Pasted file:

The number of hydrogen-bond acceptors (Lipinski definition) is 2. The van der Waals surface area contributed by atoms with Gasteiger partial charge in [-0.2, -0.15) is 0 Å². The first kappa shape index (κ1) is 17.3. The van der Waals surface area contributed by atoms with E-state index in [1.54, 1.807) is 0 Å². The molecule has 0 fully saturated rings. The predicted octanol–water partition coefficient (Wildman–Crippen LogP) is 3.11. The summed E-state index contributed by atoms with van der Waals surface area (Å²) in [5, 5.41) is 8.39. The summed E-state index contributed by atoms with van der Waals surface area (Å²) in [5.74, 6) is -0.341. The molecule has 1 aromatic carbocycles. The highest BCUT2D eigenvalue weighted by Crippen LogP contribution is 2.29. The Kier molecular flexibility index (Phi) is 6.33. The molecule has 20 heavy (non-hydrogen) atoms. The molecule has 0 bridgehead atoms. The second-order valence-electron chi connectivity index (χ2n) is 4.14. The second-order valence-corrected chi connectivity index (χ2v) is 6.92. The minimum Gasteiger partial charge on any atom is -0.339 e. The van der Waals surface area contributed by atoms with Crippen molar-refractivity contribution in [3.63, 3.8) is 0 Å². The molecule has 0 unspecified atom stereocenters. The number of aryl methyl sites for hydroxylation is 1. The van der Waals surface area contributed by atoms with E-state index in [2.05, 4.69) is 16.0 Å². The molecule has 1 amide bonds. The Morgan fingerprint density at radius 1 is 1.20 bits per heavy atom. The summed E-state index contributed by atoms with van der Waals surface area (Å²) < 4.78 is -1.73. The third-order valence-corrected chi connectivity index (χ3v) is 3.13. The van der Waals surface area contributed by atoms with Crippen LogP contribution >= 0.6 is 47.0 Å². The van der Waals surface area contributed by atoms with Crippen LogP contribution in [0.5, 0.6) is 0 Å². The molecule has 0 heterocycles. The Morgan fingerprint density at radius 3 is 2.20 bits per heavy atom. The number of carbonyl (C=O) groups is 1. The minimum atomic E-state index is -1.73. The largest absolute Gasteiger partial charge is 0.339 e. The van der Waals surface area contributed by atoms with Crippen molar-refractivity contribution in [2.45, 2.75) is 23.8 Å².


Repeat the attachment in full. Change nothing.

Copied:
The number of hydrogen-bond acceptors (Lipinski definition) is 2. The van der Waals surface area contributed by atoms with Gasteiger partial charge in [-0.2, -0.15) is 0 Å². The first kappa shape index (κ1) is 17.3. The van der Waals surface area contributed by atoms with E-state index in [1.54, 1.807) is 0 Å². The molecule has 0 fully saturated rings. The predicted octanol–water partition coefficient (Wildman–Crippen LogP) is 3.11. The summed E-state index contributed by atoms with van der Waals surface area (Å²) in [5, 5.41) is 8.39. The summed E-state index contributed by atoms with van der Waals surface area (Å²) in [5.74, 6) is -0.341. The molecule has 1 aromatic carbocycles. The highest BCUT2D eigenvalue weighted by Crippen LogP contribution is 2.29. The Kier molecular flexibility index (Phi) is 6.33. The molecule has 20 heavy (non-hydrogen) atoms. The molecule has 0 bridgehead atoms. The second-order valence-electron chi connectivity index (χ2n) is 4.14. The second-order valence-corrected chi connectivity index (χ2v) is 6.92. The minimum Gasteiger partial charge on any atom is -0.339 e. The van der Waals surface area contributed by atoms with Crippen molar-refractivity contribution in [3.63, 3.8) is 0 Å². The molecule has 0 unspecified atom stereocenters. The number of aryl methyl sites for hydroxylation is 1. The van der Waals surface area contributed by atoms with E-state index in [2.05, 4.69) is 16.0 Å². The molecule has 1 amide bonds. The Morgan fingerprint density at radius 1 is 1.20 bits per heavy atom. The summed E-state index contributed by atoms with van der Waals surface area (Å²) < 4.78 is -1.73. The third-order valence-corrected chi connectivity index (χ3v) is 3.13. The van der Waals surface area contributed by atoms with Crippen LogP contribution >= 0.6 is 47.0 Å². The van der Waals surface area contributed by atoms with Crippen LogP contribution in [0.5, 0.6) is 0 Å². The molecule has 0 heterocycles. The Morgan fingerprint density at radius 3 is 2.20 bits per heavy atom. The number of carbonyl (C=O) groups is 1. The minimum atomic E-state index is -1.73. The largest absolute Gasteiger partial charge is 0.339 e. The van der Waals surface area contributed by atoms with Crippen molar-refractivity contribution in [2.45, 2.75) is 23.8 Å².